I feel like I've had my butt kicked in Texas

Tony - tonydarl@flash.net

Link to update 2001-08-05

My name is Tony and I live in Dallas, Texas. I developed my coccyx problem about 2 years ago sitting awkward in my chair in front of my computer. I am 46 years old and in decent, physical shape. Never been under the knife, which makes it even more terrifying now that my wife and I are expecting our second child near the end of September. I am in a dilemma.

My first orthopedic doctor gave me three cortisone shots which helped for a while, but the pain came back. He said that he did not know if coccyx has a function, kind of like an appendix, and that he had not done any coccygectomy, but if I wanted he would take it out. I went for a second opinion.

My second doctor who is a reputable doctor in the Dallas area, so I been told, took some x-rays which again did not show much. He examined me briefly and laid out my options, 1) Referral to a pain management clinic, receive some shots, cortisone, Ganglion Impar Block and if they don't work, basically learn to live with it. 2) Remove it, but it is not a common operation. He has done 7 since he became a surgeon 7 years ago, 4 of which thought it was the best thing they had done. The other 3 thought they did not get any relief but not worse either. Recovery is about 2 months, he said.

I am scheduled to see him in a week which I would like to recommend anything possible, sit/stand x-ray, MRI to focus on the coccyx area etc to actually see what is wrong. I will also ask him to let me speak with some of his former patients. The pain clinic is also trying to justify a Ganglion Impar Block injection in the back of my coccyx while my feet are up in the air at their own facility. Not a pretty picture.

I am inches away to get the darned thing removed. I drive a full size Dodge truck (bench seats, it hurts to drive my wife's car) to work about one hour each way. Work 8 hours primarily sitting at my desk and I can even take 2 months off work/normal life for surgery. But that's about it. The success rate for this surgery, in my view, is a relative term. You have been getting better for almost 2 years. Compared to what you were going through before the surgery, that is a successful recovery. My understanding of recovery period on the scale of 1 to 5, 5 being worst is broken down into "three days of 5, two weeks of 4, two weeks of 3, four weeks of 2 and finally four months of 1". You know the saying, "if it doesn't have numbers and pictures, engineers don't understand it".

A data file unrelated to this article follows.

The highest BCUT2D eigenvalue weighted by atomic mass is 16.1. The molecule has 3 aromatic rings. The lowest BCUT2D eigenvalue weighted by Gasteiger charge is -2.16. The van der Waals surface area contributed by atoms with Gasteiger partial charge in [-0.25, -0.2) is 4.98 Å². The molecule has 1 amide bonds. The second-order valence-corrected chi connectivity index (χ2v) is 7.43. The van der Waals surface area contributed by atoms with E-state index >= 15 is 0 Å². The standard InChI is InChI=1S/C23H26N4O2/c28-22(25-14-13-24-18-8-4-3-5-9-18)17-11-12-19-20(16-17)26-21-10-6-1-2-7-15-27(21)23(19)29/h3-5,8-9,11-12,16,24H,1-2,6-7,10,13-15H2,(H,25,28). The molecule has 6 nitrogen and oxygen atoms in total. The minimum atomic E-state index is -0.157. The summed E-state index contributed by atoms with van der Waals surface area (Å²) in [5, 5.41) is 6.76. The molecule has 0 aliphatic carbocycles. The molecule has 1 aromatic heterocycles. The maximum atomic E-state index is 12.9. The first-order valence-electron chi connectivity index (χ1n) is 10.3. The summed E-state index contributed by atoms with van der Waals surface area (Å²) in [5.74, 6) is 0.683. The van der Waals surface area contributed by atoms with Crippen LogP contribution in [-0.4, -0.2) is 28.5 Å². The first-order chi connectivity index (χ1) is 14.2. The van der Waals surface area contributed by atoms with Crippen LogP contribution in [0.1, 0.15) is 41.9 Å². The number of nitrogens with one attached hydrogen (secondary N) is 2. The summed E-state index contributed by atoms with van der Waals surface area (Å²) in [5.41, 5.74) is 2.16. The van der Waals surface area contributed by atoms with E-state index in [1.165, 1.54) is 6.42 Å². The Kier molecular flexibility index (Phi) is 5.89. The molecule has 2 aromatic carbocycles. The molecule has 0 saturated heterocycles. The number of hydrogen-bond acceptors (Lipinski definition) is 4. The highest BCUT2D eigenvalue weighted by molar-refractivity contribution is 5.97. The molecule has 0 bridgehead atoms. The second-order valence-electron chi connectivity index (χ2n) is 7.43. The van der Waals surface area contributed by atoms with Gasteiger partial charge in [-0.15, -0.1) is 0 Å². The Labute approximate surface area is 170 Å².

Being a civil engineer, despite what my first doctor said, I think the coccyx functions as a reinforcing structure to hold the ligaments in an area where it is subject to spreading/tension. Not much of a structure, however, if it is damaged and causing pain. Often removal of such structures would work better with minor life compromises. We have to expect a fairly long recovery period considering we are removing a bone-structure of approximately 1X1X2 inch. The surrounding ligaments would have to be stretched to fill that empty space. What is puzzling to me is that those who have had partial removal of their coccyx did not do any better.

I have only found one (Anon 7) person that has had the success I am hoping to get. If there is anybody else that has had the surgery with similar recovery period (2 months), please email me at tonydarl@flash.net on this site. I have had the pleasure of speaking with Adele and Greg of this site which helped a lot and they are going to refer me to some of those people that have had speedy recovery.

Update from Tony, in reply to an email direct to him. The email was from a man saying he had had part of his coccyx removed a year ago, with no success. A different doctor had now told him that he had permanent nerve damage. He asked Tony what he had decided.

I am sorry about your nerve damage. If there is any consolation, I am in the same shape as you without the surgery. Can't sit any more than 30-45 minutes without getting up for a while.

I did more tests, bone scan, sit/stand x-ray, nothing showed up, said my ortho. He suggested prolotheropy which is injection of some chemical solution in the tail. I checked Jon's web site and got scared about it. I went ahead and saw the doctor to whom I was referred to and he gave me some literature to read to help me make a decision. I haven't read them yet. I don't think that I am going through with it because he said it will strengthen the ligament and won't do anything for a sharp tail bone stabbing the ligament. So I have narrowed my choices to :

  1. live with it
  2. get a permanent nerve block
  3. take the darn thing out.

At this point my wife is 7 months pregnant and I want to be there when our daughter is born and wait until she passes the infancy hurdles, about a year if I can take it.

You can find some good reading materials about "nerve blocks" on the site. I have the luxury of being close to the brother and sister doctors in Plano, Texas that have had success with that. Cori from the web site was contemplating to have it done by them. He was supposed to call me to talk about it. If he does, I let you know. Better yet I'll copy this email to him and to Jon in case he wants to post it. Hope you don't have a problem with that. Nobody knows what's good for us but ourselves. If you are one of those people that have had an unsuccessful partial removal (so far) you ought to share the details with the site for your and other's benefit.

Updated 2001-08-05

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